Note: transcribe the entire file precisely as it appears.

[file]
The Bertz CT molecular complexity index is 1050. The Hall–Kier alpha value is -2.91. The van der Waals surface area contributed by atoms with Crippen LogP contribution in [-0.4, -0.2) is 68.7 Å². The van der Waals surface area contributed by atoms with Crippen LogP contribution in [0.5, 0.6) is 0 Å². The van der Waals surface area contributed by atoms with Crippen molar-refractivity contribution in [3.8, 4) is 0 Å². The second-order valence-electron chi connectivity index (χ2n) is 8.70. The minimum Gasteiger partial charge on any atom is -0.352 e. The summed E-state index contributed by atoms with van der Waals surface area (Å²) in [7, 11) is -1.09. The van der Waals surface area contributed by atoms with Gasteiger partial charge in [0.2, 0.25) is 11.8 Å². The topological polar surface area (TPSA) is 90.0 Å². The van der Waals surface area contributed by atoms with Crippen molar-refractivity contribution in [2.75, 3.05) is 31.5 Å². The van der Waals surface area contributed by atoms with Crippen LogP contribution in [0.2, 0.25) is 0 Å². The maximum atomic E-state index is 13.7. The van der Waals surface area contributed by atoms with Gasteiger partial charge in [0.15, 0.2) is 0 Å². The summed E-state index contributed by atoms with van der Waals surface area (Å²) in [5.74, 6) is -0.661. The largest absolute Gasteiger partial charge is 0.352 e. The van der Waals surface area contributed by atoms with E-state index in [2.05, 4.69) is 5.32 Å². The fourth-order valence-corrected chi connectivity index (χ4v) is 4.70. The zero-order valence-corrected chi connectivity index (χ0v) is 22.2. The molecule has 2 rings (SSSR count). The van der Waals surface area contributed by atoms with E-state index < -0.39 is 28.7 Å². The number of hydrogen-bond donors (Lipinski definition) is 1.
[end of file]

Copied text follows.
The Bertz CT molecular complexity index is 1050. The Hall–Kier alpha value is -2.91. The van der Waals surface area contributed by atoms with Crippen LogP contribution in [-0.4, -0.2) is 68.7 Å². The van der Waals surface area contributed by atoms with Crippen LogP contribution in [0.5, 0.6) is 0 Å². The van der Waals surface area contributed by atoms with Crippen molar-refractivity contribution in [3.8, 4) is 0 Å². The second-order valence-electron chi connectivity index (χ2n) is 8.70. The minimum Gasteiger partial charge on any atom is -0.352 e. The summed E-state index contributed by atoms with van der Waals surface area (Å²) in [7, 11) is -1.09. The van der Waals surface area contributed by atoms with Gasteiger partial charge in [0.2, 0.25) is 11.8 Å². The topological polar surface area (TPSA) is 90.0 Å². The van der Waals surface area contributed by atoms with Crippen molar-refractivity contribution in [2.75, 3.05) is 31.5 Å². The van der Waals surface area contributed by atoms with Crippen LogP contribution in [0.2, 0.25) is 0 Å². The maximum atomic E-state index is 13.7. The van der Waals surface area contributed by atoms with Gasteiger partial charge in [0.15, 0.2) is 0 Å². The summed E-state index contributed by atoms with van der Waals surface area (Å²) in [5.74, 6) is -0.661. The largest absolute Gasteiger partial charge is 0.352 e. The van der Waals surface area contributed by atoms with E-state index in [2.05, 4.69) is 5.32 Å². The fourth-order valence-corrected chi connectivity index (χ4v) is 4.70. The zero-order valence-corrected chi connectivity index (χ0v) is 22.2. The molecule has 2 rings (SSSR count). The van der Waals surface area contributed by atoms with E-state index < -0.39 is 28.7 Å². The number of hydrogen-bond donors (Lipinski definition) is 1.